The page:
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Raid

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September 30, 2012 3:35:51 AM

Does the Asus Crosshair V Formula have a built in Raid controller? I want to set up a Raid array, but don't want to use software Raid.

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a b Ĉ ASUS
a b G Storage
September 30, 2012 3:45:10 AM

Like almost all motherboards it is supported by the chipset. there no real reason for a consumer to use raid however
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a b G Storage
September 30, 2012 3:52:20 AM

There are cheap hardware raid controllers out there. But are they worth it? Prolly not. In the end, the speed gains are trivial unless you get a enterprise raid card with a 10 drive setup =P In which in that case ur buying it for the hot swappable capabilities, auto repair etc etc.
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a b G Storage
September 30, 2012 3:52:22 AM

unless you purchase a dedicated RAID Controller, it's software RAID

unless it's a workstation or server board (perhaps)
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September 30, 2012 4:04:16 AM

After looking at raid controllers I think I my try a Raid 10 array. I feel more comfortable with the mirror, but want the perfomance also. So Raid 10 sounds like the best of both worlds. Any tips out there, I am new to Raid.
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a b G Storage
September 30, 2012 4:06:08 AM

why do you want to set up a RAID in the first place? just to tinker and learn, or for a specific performance boost for specific industry software? like CAD or Video Editing or 3D Modeling
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September 30, 2012 4:16:16 AM

dingo07 said:
why do you want to set up a RAID in the first place? just to tinker and learn, or for a specific performance boost for specific industry software? like CAD or Video Editing or 3D Modeling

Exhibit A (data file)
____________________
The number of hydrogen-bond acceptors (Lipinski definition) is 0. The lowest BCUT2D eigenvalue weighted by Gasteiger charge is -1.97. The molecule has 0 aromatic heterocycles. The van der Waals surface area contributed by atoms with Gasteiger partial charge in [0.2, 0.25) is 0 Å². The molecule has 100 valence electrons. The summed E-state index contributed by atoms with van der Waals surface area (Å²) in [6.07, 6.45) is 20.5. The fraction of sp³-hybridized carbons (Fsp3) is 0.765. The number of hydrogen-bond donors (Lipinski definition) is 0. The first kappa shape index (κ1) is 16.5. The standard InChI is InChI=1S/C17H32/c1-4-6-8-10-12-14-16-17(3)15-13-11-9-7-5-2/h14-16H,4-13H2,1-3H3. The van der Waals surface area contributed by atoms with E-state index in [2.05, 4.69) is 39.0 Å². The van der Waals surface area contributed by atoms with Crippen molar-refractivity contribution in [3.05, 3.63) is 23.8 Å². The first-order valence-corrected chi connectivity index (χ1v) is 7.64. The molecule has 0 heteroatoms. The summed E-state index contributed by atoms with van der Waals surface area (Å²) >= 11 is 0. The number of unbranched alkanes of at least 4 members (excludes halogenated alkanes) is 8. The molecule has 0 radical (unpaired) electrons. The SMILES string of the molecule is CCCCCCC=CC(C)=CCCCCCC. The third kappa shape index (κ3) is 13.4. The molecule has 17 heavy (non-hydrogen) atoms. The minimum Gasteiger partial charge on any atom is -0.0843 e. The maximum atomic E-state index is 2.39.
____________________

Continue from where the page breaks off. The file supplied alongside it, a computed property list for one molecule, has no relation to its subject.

Mainly to tinker and learn, but the perfomance boost would be nice. I also like the extra data secuity of the mirroring.
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a b G Storage
September 30, 2012 4:33:47 AM

I suggest a RAID 5 then - but to implement you need a min of 3 drives (which leaves no room for a drive failure). With 4 drives you can have a hot swap soif one drive fails, data is restored immediately on the hot spare and you essentially have no down-time
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September 30, 2012 6:16:58 AM

dingo07 said:
I suggest a RAID 5 then - but to implement you need a min of 3 drives (which leaves no room for a drive failure). With 4 drives you can have a hot swap soif one drive fails, data is restored immediately on the hot spare and you essentially have no down-time


RAID 6 > RAID 5, but there are arguments to be had for RAID 10. Theoretically RAID 10 has no downtime if your cards are right and also has less I/O overhead, but at the same time RAID6 provides piece of mind in that sense.
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a b G Storage
October 5, 2012 8:44:04 PM

These RAID are not enterprise level by any mean.
But it is a perfect fit for NAS, SOHO or Video/Audio/Photo Studio where simplicity and transfer rate of 230~250MB/s required.

The actual rebuilt rate of my clients raid (most of them 5x 2TB Hitachi drives RAID5 - 10TB RAW), it takes 7~7:30 hrs to complete rebuilt

This rebuilt rate is kick-a.s.s. compare to HPT card 23xx, 27xx series, where they takes days to rebuilt. You can search these issue in this forum.

Using this for DIY NAS, your NAS will be top-dog, because there is NO commercial 4~5 bay NAS out there can rebuilt this fast.

So for what is worth, it is a MOST cost effective raid controller for 4~8 drives out there.

BTW, I did use 2x of the controller and create a RAID50 (RAID 0 base on OS).. the speed is 450~475MB/s plug to TWO SATA ports

That is pretty cool!

One thing I wish, that the controller have an 8 drives VERSION instead. iT would be perfect for

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